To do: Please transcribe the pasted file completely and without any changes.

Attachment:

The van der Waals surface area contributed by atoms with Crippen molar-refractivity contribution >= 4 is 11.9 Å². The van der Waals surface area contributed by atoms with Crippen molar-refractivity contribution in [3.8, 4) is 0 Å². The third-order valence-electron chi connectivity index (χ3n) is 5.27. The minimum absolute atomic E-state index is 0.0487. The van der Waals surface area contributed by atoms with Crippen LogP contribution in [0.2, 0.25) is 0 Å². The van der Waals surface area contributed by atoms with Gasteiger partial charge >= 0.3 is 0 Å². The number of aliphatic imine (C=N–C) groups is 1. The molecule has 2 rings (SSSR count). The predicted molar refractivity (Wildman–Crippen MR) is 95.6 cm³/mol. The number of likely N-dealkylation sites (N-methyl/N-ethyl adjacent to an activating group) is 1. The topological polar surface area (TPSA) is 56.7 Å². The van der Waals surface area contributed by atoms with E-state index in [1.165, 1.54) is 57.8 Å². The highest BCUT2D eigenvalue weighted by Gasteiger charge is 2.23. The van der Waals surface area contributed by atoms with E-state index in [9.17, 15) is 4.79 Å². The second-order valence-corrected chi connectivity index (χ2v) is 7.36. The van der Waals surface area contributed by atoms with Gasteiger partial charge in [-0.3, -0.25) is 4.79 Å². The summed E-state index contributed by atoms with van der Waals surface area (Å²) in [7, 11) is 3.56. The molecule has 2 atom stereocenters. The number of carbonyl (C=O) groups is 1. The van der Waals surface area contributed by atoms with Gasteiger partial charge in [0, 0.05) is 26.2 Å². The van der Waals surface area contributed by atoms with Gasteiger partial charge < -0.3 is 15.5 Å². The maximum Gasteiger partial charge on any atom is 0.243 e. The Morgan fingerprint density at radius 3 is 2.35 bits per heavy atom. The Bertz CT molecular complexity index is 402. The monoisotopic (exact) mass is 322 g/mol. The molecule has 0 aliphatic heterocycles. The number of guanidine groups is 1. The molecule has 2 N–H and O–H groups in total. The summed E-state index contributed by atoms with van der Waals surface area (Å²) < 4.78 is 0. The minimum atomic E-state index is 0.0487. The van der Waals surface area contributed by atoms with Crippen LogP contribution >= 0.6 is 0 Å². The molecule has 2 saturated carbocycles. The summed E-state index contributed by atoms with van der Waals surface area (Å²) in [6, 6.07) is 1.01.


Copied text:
The van der Waals surface area contributed by atoms with Crippen molar-refractivity contribution >= 4 is 11.9 Å². The van der Waals surface area contributed by atoms with Crippen molar-refractivity contribution in [3.8, 4) is 0 Å². The third-order valence-electron chi connectivity index (χ3n) is 5.27. The minimum absolute atomic E-state index is 0.0487. The van der Waals surface area contributed by atoms with Crippen LogP contribution in [0.2, 0.25) is 0 Å². The van der Waals surface area contributed by atoms with Gasteiger partial charge >= 0.3 is 0 Å². The number of aliphatic imine (C=N–C) groups is 1. The molecule has 2 rings (SSSR count). The predicted molar refractivity (Wildman–Crippen MR) is 95.6 cm³/mol. The number of likely N-dealkylation sites (N-methyl/N-ethyl adjacent to an activating group) is 1. The topological polar surface area (TPSA) is 56.7 Å². The van der Waals surface area contributed by atoms with E-state index in [1.165, 1.54) is 57.8 Å². The highest BCUT2D eigenvalue weighted by Gasteiger charge is 2.23. The van der Waals surface area contributed by atoms with E-state index in [9.17, 15) is 4.79 Å². The second-order valence-corrected chi connectivity index (χ2v) is 7.36. The van der Waals surface area contributed by atoms with Gasteiger partial charge in [-0.3, -0.25) is 4.79 Å². The summed E-state index contributed by atoms with van der Waals surface area (Å²) in [7, 11) is 3.56. The molecule has 2 atom stereocenters. The number of carbonyl (C=O) groups is 1. The van der Waals surface area contributed by atoms with Gasteiger partial charge in [0, 0.05) is 26.2 Å². The van der Waals surface area contributed by atoms with Gasteiger partial charge < -0.3 is 15.5 Å². The maximum Gasteiger partial charge on any atom is 0.243 e. The Morgan fingerprint density at radius 3 is 2.35 bits per heavy atom. The Bertz CT molecular complexity index is 402. The monoisotopic (exact) mass is 322 g/mol. The molecule has 0 aliphatic heterocycles. The number of guanidine groups is 1. The molecule has 2 N–H and O–H groups in total. The summed E-state index contributed by atoms with van der Waals surface area (Å²) < 4.78 is 0. The minimum atomic E-state index is 0.0487. The van der Waals surface area contributed by atoms with Crippen LogP contribution >= 0.6 is 0 Å². The molecule has 2 saturated carbocycles. The summed E-state index contributed by atoms with van der Waals surface area (Å²) in [6, 6.07) is 1.01.